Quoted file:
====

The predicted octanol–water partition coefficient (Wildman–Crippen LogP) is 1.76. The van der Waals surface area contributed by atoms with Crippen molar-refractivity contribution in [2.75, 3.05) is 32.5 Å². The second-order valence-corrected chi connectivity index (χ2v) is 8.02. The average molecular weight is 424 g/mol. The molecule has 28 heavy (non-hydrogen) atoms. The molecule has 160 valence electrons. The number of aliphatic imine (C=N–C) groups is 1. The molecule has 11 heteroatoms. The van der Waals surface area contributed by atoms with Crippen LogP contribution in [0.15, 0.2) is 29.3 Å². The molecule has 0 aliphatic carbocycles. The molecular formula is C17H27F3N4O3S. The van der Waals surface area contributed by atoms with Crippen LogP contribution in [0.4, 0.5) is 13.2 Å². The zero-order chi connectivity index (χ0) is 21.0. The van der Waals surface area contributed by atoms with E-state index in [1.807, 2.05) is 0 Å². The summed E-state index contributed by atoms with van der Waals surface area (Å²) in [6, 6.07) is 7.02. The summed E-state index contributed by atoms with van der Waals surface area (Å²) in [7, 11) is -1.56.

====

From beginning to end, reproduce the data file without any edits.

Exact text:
The predicted octanol–water partition coefficient (Wildman–Crippen LogP) is 1.76. The van der Waals surface area contributed by atoms with Crippen molar-refractivity contribution in [2.75, 3.05) is 32.5 Å². The second-order valence-corrected chi connectivity index (χ2v) is 8.02. The average molecular weight is 424 g/mol. The molecule has 28 heavy (non-hydrogen) atoms. The molecule has 160 valence electrons. The number of aliphatic imine (C=N–C) groups is 1. The molecule has 11 heteroatoms. The van der Waals surface area contributed by atoms with Crippen LogP contribution in [0.15, 0.2) is 29.3 Å². The molecule has 0 aliphatic carbocycles. The molecular formula is C17H27F3N4O3S. The van der Waals surface area contributed by atoms with Crippen LogP contribution in [0.4, 0.5) is 13.2 Å². The zero-order chi connectivity index (χ0) is 21.0. The van der Waals surface area contributed by atoms with E-state index in [1.807, 2.05) is 0 Å². The summed E-state index contributed by atoms with van der Waals surface area (Å²) in [6, 6.07) is 7.02. The summed E-state index contributed by atoms with van der Waals surface area (Å²) in [7, 11) is -1.56.